The Amherst Symphony Orchestra (ASO), directed by Mark Lane Swanson, opens its 2019-2020 season of Russian masterworks at its annual concert welcoming the incoming class at Amherst College. Tickets will be available at the door beginning at 7 p.m.
The hour-long concert, devoted to the music of Dmitri Shostakovich, opens with his Festive Overture, a boisterous piece d'occasion composed to commemorate the 30th anniversary of the October Revolution. It also features his powerful and moving Fifth Symphony-- his life-or-death response to Stalin’s scathing critique of his work as “muddle instead of music.” Undoubtedly Shostakovich’s greatest masterpiece, the symphony may appear on the surface to project Soviet triumphalism, but the Russian people could discern its deeper meaning as an indictment of internal repression and Stalin’s inhumane political purges.
For information on ticketing and directions to the concert, please visit https://www.amherstsymphonyorchestra.com/musicians.
Tickets may be purchased only at the door. Prices are $10 for the general public; $5 for senior citizens, students with ID and children under 12; and free to Amherst and all Five College students with ID.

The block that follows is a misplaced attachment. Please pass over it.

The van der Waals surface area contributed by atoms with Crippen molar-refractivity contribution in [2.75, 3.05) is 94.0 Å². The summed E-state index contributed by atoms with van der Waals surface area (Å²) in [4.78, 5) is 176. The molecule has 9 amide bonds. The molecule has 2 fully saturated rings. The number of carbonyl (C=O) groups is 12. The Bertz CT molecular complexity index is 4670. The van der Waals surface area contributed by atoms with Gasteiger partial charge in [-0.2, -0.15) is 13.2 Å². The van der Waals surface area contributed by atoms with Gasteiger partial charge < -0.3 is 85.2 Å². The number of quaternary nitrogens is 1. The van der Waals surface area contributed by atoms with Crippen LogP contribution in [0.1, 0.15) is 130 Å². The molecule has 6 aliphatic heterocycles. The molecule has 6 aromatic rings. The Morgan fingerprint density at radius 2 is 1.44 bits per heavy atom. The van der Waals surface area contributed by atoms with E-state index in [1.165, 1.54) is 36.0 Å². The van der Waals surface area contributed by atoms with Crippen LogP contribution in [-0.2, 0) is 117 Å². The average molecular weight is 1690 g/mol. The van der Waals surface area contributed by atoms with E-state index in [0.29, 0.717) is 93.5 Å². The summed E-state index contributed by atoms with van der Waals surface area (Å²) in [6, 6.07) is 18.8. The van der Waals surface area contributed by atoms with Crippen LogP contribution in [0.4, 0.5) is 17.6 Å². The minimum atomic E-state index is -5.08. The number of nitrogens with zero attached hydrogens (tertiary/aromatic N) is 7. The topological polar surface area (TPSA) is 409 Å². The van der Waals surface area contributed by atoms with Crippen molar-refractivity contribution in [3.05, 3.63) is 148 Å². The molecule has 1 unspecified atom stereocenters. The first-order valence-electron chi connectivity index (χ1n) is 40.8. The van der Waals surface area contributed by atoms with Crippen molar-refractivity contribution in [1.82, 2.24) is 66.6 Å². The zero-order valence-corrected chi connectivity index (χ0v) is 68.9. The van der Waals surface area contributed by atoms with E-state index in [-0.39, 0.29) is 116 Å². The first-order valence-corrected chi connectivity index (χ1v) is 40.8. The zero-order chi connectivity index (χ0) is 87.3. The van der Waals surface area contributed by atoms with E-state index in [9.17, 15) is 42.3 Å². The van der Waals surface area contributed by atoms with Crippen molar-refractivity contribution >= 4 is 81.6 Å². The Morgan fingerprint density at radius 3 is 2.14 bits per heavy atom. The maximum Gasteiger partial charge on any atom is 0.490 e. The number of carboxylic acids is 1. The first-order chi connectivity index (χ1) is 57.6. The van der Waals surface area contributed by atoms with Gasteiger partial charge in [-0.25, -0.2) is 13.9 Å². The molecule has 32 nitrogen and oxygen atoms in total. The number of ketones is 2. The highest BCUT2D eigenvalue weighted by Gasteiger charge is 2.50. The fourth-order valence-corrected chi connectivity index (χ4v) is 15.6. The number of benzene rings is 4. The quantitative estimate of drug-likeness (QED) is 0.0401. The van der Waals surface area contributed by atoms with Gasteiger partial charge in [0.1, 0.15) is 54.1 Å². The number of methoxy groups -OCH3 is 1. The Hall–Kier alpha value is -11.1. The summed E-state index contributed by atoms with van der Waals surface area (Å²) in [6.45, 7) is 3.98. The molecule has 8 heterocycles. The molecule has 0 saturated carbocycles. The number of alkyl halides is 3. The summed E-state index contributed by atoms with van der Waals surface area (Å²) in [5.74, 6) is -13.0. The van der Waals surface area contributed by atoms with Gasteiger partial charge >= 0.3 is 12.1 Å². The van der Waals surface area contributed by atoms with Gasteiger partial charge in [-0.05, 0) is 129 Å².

Interested in learning more about this concert?
Join the Center for Russian Culture throughout the 2019-20 season of AMHERST SYMPHONY ORCHESTRA, “A RUSSIAN FESTIVAL,” for pre-concert round-tables at the Center for Russian Culture featuring scholars of music and Russian cultural history. The first of these, "Shostakovich in Context," takes place Friday, Sept. 27, at 4 p.m., and is presented by Professors Klára Móricz (music) and Boris Wolfson (Russian) in the Amherst Center for Russian Culture (202 Webster Hall, Amherst College) and is FREE and open to the public.
Do Things to Images presents for the first time a selection of photographs from 2014 to 2019 by the artist Odette England. It includes images from her newest series Love Notes.
England’s parents’ former dairy farm, and the archive of snapshots her family made there, serve as raw material for England’s practice. Many of her photographs are unique pieces. By mixing preciousness with low-fi, unrepeatable processes, England highlights the infidelity of memory.
This exhibition includes prints from negatives that England buried and then dug up, and hand-torn paper prints. It features pages ripped from family photo albums, and vintage snapshots that have been hole-punched, among other works. Her need to cut, crop, sand, fold and otherwise manipulate photographs is in contrast to the French meaning of her name, Odette, “Lover of Home.”
Join Odette England for a lecture and the opening of her exhibition on Thursday, Sept. 19, at 4:30 p.m. in Pruyne Lecture Hall, 115 Fayerweather.